• The method then proceeds from block 510 to block 514 to redirect the user client (browser) back to the web service (to given return URL), pass the verification token (which would be available from block 510) and the KUSO login result (which would have been set to success in block 510). The steps of block 512 will be discussed in greater detail in FIG. 7 herein.
  • FIG. 7 shows, in accordance with an embodiment of the invention, phase 3 of the initial logon when the client browser is redirected back to the accounting web service of the present example (block 514 of FIG. 6). In step 530, the accounting web service receives the KUSO login result (successful/not successful). If the KUSO login result is successful, the verification token is also received by the accounting web service from the client browser on the special redirect URL mentioned earlier.
  • If the KUSO result is not a success (block 532 and path 536), the method proceeds to display a message to the user to inform the user of KUSO login failure. On the other hand, if KUSO result is a success (block 532 and path 534), wherein the accounting web service in block 540 verifies the verification token with the KUSO sever by sending the verification token along with the realm and the logout URL (which is used later to logout the user). The KUSO server stores the logout URL and the newly created KUSO identity token that has the existing username and realm pair, and replies to the accounting web service with the KUSO identity token and user name.
  • In step 542, the accounting web service receives the KUSO identity token. The accounting web service then sets a cookie to hold the KUSO identity token together with the KUSO server ID (in case there are multiple KUSO servers) and makes it visible to all servers (that is expected/set to participate in KUSO login) in the domain. In this manner, future KUSO-participating web services interacting with this client would be aware of the KUSO initial login. The accounting web service also appends the KUSO identity token to its own session, such that the KUSO identity is expected in requests associated with the session (see block 314 of FIG. 3). Thereafter, the accounting web service may begin serving the client browser request (e.g., load the accounting web application).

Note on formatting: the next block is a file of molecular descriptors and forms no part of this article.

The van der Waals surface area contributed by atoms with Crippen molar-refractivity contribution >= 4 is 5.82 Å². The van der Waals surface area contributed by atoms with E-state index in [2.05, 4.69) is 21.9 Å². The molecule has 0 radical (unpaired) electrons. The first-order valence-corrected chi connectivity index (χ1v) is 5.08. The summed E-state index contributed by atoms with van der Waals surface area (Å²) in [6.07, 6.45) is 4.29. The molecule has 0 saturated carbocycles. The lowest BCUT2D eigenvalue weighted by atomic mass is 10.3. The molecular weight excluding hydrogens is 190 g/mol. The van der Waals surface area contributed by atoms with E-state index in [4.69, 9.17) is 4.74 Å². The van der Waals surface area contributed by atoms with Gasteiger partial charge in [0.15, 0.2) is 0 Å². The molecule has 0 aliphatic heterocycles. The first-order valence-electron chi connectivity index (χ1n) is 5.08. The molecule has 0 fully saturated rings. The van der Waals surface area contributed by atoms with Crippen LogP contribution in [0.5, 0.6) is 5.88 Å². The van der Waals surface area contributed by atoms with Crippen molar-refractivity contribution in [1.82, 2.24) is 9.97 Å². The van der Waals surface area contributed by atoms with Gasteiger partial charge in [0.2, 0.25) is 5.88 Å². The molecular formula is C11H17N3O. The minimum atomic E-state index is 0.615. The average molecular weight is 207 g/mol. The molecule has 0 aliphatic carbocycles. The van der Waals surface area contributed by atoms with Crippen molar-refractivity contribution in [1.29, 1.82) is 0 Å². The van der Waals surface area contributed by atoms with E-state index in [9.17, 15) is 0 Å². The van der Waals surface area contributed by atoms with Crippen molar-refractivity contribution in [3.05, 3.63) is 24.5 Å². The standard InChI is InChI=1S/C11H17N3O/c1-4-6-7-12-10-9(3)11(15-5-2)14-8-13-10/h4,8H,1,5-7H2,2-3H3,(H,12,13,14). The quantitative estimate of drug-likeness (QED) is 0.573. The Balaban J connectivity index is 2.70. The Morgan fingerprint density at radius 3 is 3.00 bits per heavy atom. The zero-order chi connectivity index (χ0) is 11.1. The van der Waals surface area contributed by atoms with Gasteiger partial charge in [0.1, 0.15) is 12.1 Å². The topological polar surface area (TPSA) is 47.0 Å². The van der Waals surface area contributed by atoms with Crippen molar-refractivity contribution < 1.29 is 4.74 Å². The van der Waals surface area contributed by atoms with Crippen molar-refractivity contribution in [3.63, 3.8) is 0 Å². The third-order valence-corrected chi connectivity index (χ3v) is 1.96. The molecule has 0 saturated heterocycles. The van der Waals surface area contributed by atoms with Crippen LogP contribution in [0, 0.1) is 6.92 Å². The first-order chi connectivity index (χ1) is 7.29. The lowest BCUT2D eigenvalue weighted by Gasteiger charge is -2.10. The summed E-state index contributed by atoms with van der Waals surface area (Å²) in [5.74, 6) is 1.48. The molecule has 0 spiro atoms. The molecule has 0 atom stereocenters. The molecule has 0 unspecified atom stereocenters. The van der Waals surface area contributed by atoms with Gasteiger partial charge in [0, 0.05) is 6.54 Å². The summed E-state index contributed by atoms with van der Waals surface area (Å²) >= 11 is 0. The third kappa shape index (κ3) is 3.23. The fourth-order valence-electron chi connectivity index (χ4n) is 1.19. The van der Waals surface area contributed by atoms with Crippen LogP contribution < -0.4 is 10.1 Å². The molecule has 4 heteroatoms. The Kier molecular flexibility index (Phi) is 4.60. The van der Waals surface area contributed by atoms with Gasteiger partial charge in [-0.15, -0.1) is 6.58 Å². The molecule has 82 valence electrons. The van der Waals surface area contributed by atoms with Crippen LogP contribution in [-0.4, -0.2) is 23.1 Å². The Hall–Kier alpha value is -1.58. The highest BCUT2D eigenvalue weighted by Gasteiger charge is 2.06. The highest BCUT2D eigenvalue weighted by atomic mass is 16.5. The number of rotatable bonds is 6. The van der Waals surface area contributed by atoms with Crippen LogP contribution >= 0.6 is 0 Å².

• FIG. 8 shows, in accordance with an embodiment of the invention, phase 1 of the steps for automated logon. This is the situation where the user has successfully login to the first KUSO-participating web service (e.g., the accounting web service in the present example) and now the user wishes to login to another web services (such as the Customer Relations Management or CRM web service). Since this is a single sign on solution, the user ideally does not have to provide credentials all over again when accessing the CRM web service. Generally speaking, in the first phase of the automated login, the client browser interacts with the CRM web service (in this example, the CRM web service represents the web service that the user wishes to access subsequent to a successful login to another KUSO-participating web service such as the accounting web service of the present example). In the second phase of the automated login, the client browser interacts with the KUSO server, and in the third phase (discussed in FIG. 9), the client browser interacts again with the CRM web server. FIGS. 8 and 9 discuss step 324 of FIG. 3 in greater detail (see also step 130 and 138 in FIG. 2).
  • Referring now to step 550 of FIG. 8, the CRM web service receives the domain-wide cookie with the KUSO identity token and the KUSO server ID. The CRM web service does not receive its own session cookie so it knows this is an automated login situation. In 552, there is an optional step to check whether the KUSO server is reachable by the client (e.g., using the hidden image technique displayed earlier or via another technique to verify accessible client browser-KUSO server communication). If the KUSO server is found to be unreachable, the method switches to initial login, Phase 1 (see FIG. 4) and attempts a local login to allow the user to access the CRM server even if the KUSO server is unreachable (step 552).